Service: Army

09-03-2009, 01:16 PM
On the morning of 6 April 2008, a pair of American Chinook helicopters zoomed in low over the Shok Valley in the unforgiving mountains of rural Afghanistan. This impenetrable, rocky ravine was unfamiliar and unfriendly territory to the Western powers – a heavily-fortified network of caves laced the canyon walls, concealing a massive network of terrorist freedom-and-pie-hating insurgents from the prying eyes of Allied warplanes and satellites. No NATO force had ever dared venture into this daunting region, and even the Soviets had been repeatedly turned away from this area by determined Mujahedeen fighters when the Russkies had launched their ill-fated invasion in the 80s. Today, things would be different.

Staff Sergeant Seth E. Howard of the 3rd Battalion, 3rd Special Forces wasn’t impressed by this harsh bastion’s seemingly-terrifying reputation. He was a fucking Green Beret. He was part of the same unit as uber-yet-fictional badass John Rambo, and the rest of the world had to worry about him. Not the other way around.

The treacherous, rocky canyon floor wasn’t conducive to setting down a couple of giant twin-propellered transport choppers, but the twelve men of Howard’s Special Forces team couldn’t have cared less if you’d paid them to. These ridiculous hardasses just strapped on sixty pounds of battle gear, grabbed their rifles, and fucking jumped ten feet down from the chopper door to the uneven rocks below. They didn’t even use ropes or anything, because apparently things like “safety” and “not breaking your ankles” is for total pussies.

With the men on the ground, the choppers took off and headed for home. The team broke into two squads – one group, led by the unit’s commanding officer Captain Kyle Walton, began working their way up a narrow mountain pass towards a nearby village known to be a bastion of the afore-mentioned terrorist guerillas. Howard stayed on the canyon floor, keeping an eye out for possible Taliban snipers, while the command squad worked their way towards their objective.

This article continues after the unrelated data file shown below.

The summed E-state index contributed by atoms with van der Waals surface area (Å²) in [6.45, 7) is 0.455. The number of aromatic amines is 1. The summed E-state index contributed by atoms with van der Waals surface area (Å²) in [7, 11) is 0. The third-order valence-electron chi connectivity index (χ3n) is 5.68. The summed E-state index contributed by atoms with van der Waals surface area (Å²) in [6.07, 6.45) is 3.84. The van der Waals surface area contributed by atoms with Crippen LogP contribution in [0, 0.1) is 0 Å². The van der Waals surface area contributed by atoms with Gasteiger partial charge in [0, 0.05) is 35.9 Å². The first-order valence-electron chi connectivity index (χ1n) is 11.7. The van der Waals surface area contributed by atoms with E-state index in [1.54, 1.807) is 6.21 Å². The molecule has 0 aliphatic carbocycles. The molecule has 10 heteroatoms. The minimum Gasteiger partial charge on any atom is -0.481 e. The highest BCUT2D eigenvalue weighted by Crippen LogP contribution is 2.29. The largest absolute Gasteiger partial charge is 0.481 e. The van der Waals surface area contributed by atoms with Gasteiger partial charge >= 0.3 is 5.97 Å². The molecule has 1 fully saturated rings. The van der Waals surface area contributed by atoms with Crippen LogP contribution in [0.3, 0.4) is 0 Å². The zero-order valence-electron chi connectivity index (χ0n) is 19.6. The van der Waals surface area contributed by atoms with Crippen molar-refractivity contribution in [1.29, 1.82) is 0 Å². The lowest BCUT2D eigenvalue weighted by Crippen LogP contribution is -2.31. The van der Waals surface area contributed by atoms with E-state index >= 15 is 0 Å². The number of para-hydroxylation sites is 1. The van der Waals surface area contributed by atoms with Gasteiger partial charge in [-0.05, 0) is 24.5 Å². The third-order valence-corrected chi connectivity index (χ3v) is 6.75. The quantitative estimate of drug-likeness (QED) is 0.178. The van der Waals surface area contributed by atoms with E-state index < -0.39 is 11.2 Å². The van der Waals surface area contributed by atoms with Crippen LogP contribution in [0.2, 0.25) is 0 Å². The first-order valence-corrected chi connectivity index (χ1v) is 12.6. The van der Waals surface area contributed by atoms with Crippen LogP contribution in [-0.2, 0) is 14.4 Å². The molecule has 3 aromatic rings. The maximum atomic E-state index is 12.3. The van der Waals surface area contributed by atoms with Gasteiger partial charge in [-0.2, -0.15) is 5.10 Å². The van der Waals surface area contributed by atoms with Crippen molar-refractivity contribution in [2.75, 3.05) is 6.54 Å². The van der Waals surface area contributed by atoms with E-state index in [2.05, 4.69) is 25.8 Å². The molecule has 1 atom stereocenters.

Well when you're a heavily-armed guerilla fighter, you don't spend twenty years living in a place like the Shok Valley without preparing for the possibility of being attacked by some badass commandos. Suddenly, out of nowhere, a few hundred guerilla troops opened fire on the Americans with AK-47s, rocket-propelled grenades, slingshots, handguns, sniper rifles, and Super Soaker 9000s (the most badass of all super soakers). The opening salvo struck the Afghani interpreter attached to the Special Forces command squad, killing him instantly and sending the poor guy face-first into the dirt like a lump of meat. Captain Walton and the rest of his team scrambled for cover, but were basically completely fucked, sitting out in the open while an entire army of insurgents used their gourds for target practice.

Well screw that. From his position at the bottom of the canyon, Seth Howard decided it was time to show those motherfuckers what it felt like to be on the receiving end of a running ballnock of Democracy. He grabbed his weapons – a totally sweet sniper rifle, a combat knife, and an 84mm recoilless rifle, and went to work turning terrorist brains into giant grayish-colored cranial explosions.